- Secure Wildlife Linkage Zones – To create and maintain secure linkage zones that enable wildlife movement throughout the Cabinet-Purcell region between patches of high quality habitat.
- Secure Wildlife Core Habitat – To increase protection of core wildlife habitat (i.e., new parks, wilderness areas or conservation easements).
- Restore Wildlife Linkage Zones and Core Habitat – To ensure that wildlife linkage zones consist of high quality habitat, and core habitats are restored to increase ecological integrity and connectivity on a landscape-scale.
- Transportation Route Mitigation – To enable wildlife movement across transportation routes (i.e., highways, railways) in linkage zones throughout the landscape.
- Reducing Wildlife Mortality – To improve communities' abilities to live responsibly with wildlife.
Some CPMC projects include:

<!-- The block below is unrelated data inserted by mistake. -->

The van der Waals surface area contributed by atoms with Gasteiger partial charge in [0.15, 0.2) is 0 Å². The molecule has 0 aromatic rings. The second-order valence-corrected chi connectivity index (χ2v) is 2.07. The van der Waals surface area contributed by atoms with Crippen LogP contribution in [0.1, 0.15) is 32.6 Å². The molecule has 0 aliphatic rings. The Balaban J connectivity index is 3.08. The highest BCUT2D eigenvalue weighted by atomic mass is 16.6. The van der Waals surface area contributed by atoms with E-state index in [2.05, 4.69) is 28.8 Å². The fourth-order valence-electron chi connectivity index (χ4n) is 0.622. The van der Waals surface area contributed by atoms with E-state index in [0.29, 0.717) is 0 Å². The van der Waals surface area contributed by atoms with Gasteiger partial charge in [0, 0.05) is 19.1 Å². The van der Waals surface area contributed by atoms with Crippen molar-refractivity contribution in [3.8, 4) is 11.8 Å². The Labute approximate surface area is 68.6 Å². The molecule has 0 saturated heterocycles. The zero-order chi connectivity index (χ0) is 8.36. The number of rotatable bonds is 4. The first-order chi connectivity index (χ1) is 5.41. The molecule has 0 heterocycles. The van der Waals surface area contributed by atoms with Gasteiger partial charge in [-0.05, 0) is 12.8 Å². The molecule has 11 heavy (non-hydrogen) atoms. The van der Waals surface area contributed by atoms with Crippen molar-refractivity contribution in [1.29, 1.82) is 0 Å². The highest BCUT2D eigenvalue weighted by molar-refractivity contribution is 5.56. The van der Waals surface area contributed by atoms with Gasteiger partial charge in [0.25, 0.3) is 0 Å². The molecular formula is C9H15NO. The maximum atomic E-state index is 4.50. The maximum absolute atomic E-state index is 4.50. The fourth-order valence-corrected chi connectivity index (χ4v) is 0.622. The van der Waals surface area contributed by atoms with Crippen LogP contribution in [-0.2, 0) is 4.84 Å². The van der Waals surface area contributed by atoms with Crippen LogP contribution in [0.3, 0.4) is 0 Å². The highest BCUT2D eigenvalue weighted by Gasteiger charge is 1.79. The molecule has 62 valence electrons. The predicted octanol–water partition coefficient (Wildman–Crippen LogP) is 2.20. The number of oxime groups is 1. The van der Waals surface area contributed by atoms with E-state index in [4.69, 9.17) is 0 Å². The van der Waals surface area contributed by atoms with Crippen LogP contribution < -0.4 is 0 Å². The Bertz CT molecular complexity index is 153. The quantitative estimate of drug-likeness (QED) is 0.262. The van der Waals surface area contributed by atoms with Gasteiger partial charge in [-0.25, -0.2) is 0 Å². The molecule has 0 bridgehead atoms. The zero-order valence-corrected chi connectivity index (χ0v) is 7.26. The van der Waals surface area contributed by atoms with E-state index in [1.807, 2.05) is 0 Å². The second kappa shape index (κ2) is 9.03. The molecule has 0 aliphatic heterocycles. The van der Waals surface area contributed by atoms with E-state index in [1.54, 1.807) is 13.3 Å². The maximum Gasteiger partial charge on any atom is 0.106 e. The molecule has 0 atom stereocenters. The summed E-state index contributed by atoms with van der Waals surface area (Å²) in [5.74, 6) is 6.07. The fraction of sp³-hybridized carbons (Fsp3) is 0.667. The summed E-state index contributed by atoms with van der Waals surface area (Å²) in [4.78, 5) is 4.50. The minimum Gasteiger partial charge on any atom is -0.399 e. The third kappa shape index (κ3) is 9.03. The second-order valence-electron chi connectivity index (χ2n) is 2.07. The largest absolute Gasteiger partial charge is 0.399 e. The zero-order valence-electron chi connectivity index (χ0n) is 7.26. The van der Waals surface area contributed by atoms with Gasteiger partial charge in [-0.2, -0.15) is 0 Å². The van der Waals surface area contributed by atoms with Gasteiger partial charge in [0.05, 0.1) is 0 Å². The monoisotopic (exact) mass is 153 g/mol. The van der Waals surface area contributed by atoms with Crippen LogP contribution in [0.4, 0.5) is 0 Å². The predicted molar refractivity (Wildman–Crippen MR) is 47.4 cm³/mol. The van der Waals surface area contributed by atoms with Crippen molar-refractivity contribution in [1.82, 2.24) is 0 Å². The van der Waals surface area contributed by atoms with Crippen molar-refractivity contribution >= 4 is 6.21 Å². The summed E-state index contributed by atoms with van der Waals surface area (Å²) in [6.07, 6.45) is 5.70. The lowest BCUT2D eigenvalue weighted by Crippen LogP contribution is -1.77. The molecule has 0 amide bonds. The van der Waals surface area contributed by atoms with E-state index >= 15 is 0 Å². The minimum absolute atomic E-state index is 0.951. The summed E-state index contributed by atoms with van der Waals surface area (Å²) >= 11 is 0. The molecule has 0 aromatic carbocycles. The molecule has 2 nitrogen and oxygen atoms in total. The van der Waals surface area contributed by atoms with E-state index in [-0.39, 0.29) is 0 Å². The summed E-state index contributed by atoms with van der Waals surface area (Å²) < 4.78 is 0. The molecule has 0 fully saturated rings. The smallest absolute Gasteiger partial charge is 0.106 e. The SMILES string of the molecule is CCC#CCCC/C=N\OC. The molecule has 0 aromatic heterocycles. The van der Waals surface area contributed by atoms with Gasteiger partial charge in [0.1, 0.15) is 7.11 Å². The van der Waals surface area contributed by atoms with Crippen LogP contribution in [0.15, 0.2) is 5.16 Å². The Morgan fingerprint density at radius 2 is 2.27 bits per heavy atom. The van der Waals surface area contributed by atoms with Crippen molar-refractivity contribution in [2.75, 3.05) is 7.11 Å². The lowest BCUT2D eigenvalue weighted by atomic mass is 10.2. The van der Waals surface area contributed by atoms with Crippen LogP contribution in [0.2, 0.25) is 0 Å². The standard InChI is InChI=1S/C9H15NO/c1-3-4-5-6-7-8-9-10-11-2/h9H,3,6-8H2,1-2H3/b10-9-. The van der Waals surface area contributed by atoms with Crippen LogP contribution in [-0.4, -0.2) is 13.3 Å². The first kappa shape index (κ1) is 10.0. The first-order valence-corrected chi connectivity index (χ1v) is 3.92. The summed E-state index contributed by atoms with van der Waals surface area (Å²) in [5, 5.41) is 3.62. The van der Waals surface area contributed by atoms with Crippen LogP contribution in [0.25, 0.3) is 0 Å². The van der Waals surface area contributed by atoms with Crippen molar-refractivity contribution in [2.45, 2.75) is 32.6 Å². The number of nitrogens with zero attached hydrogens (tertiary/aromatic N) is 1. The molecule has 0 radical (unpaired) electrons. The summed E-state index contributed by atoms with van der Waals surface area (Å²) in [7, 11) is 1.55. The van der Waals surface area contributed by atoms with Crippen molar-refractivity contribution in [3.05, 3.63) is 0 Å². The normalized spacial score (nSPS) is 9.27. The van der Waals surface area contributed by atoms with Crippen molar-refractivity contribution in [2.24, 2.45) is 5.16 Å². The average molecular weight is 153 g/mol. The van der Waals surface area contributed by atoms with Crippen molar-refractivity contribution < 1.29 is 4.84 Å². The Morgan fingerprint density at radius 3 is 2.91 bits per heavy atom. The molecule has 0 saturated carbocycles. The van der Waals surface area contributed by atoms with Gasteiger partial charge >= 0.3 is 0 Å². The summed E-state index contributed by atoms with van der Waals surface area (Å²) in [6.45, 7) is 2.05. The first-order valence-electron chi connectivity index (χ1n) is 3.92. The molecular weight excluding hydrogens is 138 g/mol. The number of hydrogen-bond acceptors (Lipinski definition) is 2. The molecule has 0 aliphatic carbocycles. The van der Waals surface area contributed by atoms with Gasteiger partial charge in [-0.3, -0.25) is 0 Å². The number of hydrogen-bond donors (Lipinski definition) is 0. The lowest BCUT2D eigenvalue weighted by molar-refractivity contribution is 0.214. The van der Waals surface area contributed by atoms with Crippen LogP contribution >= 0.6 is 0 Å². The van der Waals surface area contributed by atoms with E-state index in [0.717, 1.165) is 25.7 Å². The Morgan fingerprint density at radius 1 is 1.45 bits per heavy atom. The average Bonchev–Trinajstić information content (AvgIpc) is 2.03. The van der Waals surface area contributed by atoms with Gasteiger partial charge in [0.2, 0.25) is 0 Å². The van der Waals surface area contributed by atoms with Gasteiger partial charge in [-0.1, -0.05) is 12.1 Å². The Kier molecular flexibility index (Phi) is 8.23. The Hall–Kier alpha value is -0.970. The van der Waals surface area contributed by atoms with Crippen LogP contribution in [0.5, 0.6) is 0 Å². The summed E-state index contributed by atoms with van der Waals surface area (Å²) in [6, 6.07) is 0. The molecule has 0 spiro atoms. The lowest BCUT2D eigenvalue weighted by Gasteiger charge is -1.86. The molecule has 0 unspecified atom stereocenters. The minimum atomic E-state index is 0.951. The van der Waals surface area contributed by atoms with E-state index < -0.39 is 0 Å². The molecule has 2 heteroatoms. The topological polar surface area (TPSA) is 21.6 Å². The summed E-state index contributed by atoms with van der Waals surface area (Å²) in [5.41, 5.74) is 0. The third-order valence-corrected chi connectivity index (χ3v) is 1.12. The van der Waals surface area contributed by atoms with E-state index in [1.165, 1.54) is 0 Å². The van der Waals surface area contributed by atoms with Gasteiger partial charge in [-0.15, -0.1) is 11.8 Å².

In partnership with The Nature Conservancy (U.S.), Nature Conservancy of Canada, Vital Ground Foundation, US Fish & Wildlife Service, Montana Fish, Wildlife & Parks, the Trans-border Grizzly Bear Project, and Nature Trust of British Columbia, Y2Y is working to secure continentally significant linkage zones and core habitat for wildlife, through purchase or easement enabling wildlife movement throughout the region. Learn more about our successfully acquired linkage zones in British Columbia and Montana.
To improve wildlife security and movement, large-scale habitat restoration efforts in the Clearwater National Forest, coordinated by the Nez Perce Tribe and the Clearwater National Forest, are decommissioning and reclaiming roads, followed by monitoring wildlife use. So far, wolves, black bears, moose, deer, and other species have been viewed on camera in the area. This work is enhanced by a Wildlands CPR project that evaluates the effectiveness of road removals and examines the impacts and benefits on wildlife. Results are showing that physically removing roads and restoring native vegetation, as opposed to just simply closing roads, is the best practice as it increases food sources, facilitates travel routes, and ensures habitat security.